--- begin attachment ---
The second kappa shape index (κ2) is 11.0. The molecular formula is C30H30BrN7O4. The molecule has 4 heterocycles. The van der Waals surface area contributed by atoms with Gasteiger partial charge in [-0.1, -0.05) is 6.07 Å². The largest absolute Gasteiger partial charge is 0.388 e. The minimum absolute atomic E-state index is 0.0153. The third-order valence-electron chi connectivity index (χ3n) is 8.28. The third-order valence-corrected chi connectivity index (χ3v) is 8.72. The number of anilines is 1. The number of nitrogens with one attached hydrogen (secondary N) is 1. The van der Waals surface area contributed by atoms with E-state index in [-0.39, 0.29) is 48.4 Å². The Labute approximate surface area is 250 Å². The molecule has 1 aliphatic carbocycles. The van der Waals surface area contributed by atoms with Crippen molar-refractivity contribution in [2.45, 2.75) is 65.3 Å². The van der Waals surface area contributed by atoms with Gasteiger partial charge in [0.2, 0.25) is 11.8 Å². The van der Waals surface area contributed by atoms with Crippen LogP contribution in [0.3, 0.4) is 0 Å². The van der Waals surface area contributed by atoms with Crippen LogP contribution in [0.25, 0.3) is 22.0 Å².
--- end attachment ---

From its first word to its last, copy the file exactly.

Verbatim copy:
The second kappa shape index (κ2) is 11.0. The molecular formula is C30H30BrN7O4. The molecule has 4 heterocycles. The van der Waals surface area contributed by atoms with Gasteiger partial charge in [-0.1, -0.05) is 6.07 Å². The largest absolute Gasteiger partial charge is 0.388 e. The minimum absolute atomic E-state index is 0.0153. The third-order valence-electron chi connectivity index (χ3n) is 8.28. The third-order valence-corrected chi connectivity index (χ3v) is 8.72. The number of anilines is 1. The number of nitrogens with one attached hydrogen (secondary N) is 1. The van der Waals surface area contributed by atoms with E-state index in [-0.39, 0.29) is 48.4 Å². The Labute approximate surface area is 250 Å². The molecule has 1 aliphatic carbocycles. The van der Waals surface area contributed by atoms with Crippen molar-refractivity contribution in [2.45, 2.75) is 65.3 Å². The van der Waals surface area contributed by atoms with Gasteiger partial charge in [0.2, 0.25) is 11.8 Å². The van der Waals surface area contributed by atoms with Crippen LogP contribution in [0.3, 0.4) is 0 Å². The van der Waals surface area contributed by atoms with Crippen LogP contribution in [0.25, 0.3) is 22.0 Å².